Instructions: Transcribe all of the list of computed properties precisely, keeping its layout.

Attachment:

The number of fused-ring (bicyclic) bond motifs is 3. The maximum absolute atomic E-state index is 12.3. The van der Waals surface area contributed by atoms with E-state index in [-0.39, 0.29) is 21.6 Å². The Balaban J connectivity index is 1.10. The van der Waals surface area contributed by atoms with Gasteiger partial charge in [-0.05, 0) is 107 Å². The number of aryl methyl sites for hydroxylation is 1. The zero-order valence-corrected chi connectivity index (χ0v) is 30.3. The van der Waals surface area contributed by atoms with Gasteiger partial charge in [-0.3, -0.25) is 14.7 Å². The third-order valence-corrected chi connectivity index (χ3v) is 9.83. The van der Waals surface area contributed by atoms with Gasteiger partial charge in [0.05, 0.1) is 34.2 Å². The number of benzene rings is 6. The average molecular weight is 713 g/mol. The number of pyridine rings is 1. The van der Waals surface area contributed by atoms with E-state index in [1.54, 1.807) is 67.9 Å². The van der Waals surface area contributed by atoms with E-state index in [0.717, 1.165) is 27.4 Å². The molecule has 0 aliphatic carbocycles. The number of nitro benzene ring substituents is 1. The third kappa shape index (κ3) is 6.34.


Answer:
The number of fused-ring (bicyclic) bond motifs is 3. The maximum absolute atomic E-state index is 12.3. The van der Waals surface area contributed by atoms with E-state index in [-0.39, 0.29) is 21.6 Å². The Balaban J connectivity index is 1.10. The van der Waals surface area contributed by atoms with Gasteiger partial charge in [-0.05, 0) is 107 Å². The number of aryl methyl sites for hydroxylation is 1. The zero-order valence-corrected chi connectivity index (χ0v) is 30.3. The van der Waals surface area contributed by atoms with Gasteiger partial charge in [-0.3, -0.25) is 14.7 Å². The third-order valence-corrected chi connectivity index (χ3v) is 9.83. The van der Waals surface area contributed by atoms with Gasteiger partial charge in [0.05, 0.1) is 34.2 Å². The number of benzene rings is 6. The average molecular weight is 713 g/mol. The number of pyridine rings is 1. The van der Waals surface area contributed by atoms with E-state index in [1.54, 1.807) is 67.9 Å². The van der Waals surface area contributed by atoms with E-state index in [0.717, 1.165) is 27.4 Å². The molecule has 0 aliphatic carbocycles. The number of nitro benzene ring substituents is 1. The third kappa shape index (κ3) is 6.34.